To say the needs and preferences of wealth management clients are changing would be the understatement of the decade. Gone are the days when a senior couple facing retirement would approach a single financial services firm to handle all their money management needs. Today's wealth management clients are just as likely to be millennials wanting to invest in a profitable financial future or a cryptocurrency investor who wants to learn about opportunities to invest their earnings.
Practice managers who understand the rapid changes happening in their industry and the diverse financial needs of their clients are better positioned to grow their firms and help their financial services advisors keep pace with the changing wealth management services sector. The following are seven key points practice managers need to know how client needs are evolving.
1. Technological Edge: There is a growing desire from wealth management clients for financial advisory services that give them an extra edge in improving their wealth management efforts. Clients want to know their financial services firms are using the latest technologies for improving their clients' portfolios, and this includes services like artificial intelligence-enabled money management recommendations and the use of machine learning to better predict financial outcomes.
2. Enhanced Services: In the last year, total global wealth in the US grew by 6.4% and global high net worth individuals (HNWIs) wealth is projected to nearly triple in size from 2006-2025 and to surpass US$100 trillion by 2025. HNWIs increasingly are looking for enhanced wealth management services. Practice managers need to ensure their firms are positioned to attract these upscale clients and serve their needs. To that end, they need to help their Financial Advisors offer a premium, timely, highly-individualized, omni-channel experience (see point 7 below.)
3. Contemporary Money Management Worldview: Today's savvy financial services clients are no longer satisfied to have one firm handle all their wealth management needs. Clients are using a myriad of money management tools and mobile applications, e.g. RobinHood.com, and expect their financial services firms to take their diverse financial needs and preferences into account. Practice managers need to ensure their wealth managers are up-to-date on the shifting sands of client preferences and stay abreast of new tools and services their clients might be using. Paying close attention to changes in the fintech startup sector is an excellent way for financial advisors and practice managers to remain in the know about their own industry. Wealth management firms not putting a focus on adviser knowledge and industry training will be putting themselves at a serious disadvantage against their competitors.
4. Cybersecurity: With growing concern over cybersecurity, today's wealth management clients are looking for premium-level security from their financial services partners. They want to know their wealth management firm is taking all necessary precautions to protect their data and ensure their financial futures aren't put in jeopardy due to deficient security measures. Practice managers who understand the growing need for superior cybersecurity measures are better positioned to not only protect their clients' data, but to use their tough stance on cybersecurity as a selling point to attract more clients.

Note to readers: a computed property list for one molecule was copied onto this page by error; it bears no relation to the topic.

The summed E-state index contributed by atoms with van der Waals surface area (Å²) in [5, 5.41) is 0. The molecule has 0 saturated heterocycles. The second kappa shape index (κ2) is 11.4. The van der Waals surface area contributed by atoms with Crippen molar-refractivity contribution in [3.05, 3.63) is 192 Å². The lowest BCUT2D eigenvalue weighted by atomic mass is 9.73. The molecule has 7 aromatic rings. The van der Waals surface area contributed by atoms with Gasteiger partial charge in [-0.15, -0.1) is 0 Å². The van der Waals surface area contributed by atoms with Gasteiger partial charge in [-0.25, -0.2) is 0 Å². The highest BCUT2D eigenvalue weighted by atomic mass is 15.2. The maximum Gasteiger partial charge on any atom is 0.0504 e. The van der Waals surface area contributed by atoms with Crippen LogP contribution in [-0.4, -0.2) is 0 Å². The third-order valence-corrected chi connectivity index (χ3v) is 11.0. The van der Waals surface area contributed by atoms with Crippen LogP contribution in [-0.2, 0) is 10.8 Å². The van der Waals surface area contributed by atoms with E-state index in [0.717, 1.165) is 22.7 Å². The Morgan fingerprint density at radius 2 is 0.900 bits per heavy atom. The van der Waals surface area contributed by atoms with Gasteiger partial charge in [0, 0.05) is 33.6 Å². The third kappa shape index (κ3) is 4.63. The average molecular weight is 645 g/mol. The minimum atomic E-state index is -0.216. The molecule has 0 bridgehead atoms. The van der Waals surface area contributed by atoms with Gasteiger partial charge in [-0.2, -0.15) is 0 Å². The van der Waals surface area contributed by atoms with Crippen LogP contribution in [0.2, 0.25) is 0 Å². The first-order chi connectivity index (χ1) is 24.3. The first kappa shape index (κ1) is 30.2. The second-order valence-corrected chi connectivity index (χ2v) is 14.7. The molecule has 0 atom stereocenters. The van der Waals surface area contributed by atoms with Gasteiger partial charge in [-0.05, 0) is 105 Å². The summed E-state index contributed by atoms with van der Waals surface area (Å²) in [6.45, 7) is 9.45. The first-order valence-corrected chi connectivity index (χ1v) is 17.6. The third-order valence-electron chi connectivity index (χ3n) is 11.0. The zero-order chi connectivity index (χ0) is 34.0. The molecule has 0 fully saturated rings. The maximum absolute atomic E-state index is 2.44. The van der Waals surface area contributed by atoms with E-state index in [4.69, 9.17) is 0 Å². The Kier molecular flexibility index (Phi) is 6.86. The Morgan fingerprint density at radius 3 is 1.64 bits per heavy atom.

5. Thought Leadership: Thanks to increasing interest in the financial services sector, today's wealth management clients are looking for more information from their money management partners. It is no longer enough for a wealth management firm to assist their clients with managing their financial portfolio; today's financial consumers want their financial services advisors to assist them in learning more about smart money management practices. From company blogs advising on the latest investment trends, to weekly email newsletters about robotic process automation and cryptocurrency market trends, smart wealth management practice managers need to take a multi-pronged approach to client education.
6. Blockchain: There is growing demand from clients for blockchain and smart contract solutions from their wealth management partners. Practice managers who make it their mission to develop a deep understanding of blockchain technology and its implications for the financial services sector will be better able to lead their advisors into the future of wealth management.
7. Omnichannel: Practice managers who realize their clients expect to be engaged seamlessly whenever and whenever they wish, when seeking financial management advice/services, need to address the need for customer-journey mapping and omnichannel engagement strategies. A customer journey map tells the story of the customer’s experience: from initial contact, through the process of engagement and into a long-term relationship. These maps, usually an infographic, highlight potential gaps that exist in what devices and channels customers use to engage their financial advisor (see below.)
Source: Enabling Customer Driven Innovations Using Business Architecture
This information then could be used to ensure that the online and offline experience the customer has with the firm is seamless.
As the needs of wealth management clients change, practice managers need to change too if they want to continue to build a sound financial services firm. Understanding how the demands of their clients are shifting offers an opportunity for practice managers to transform their agency and help their financial advisors grow. Failure to keep up with changing client needs is no longer an option; agency survival depends on a willingness to change and adapt.
More articles related to: Practice Management
These Stories on Practice Management
Austin | Philadelphia | Barcelona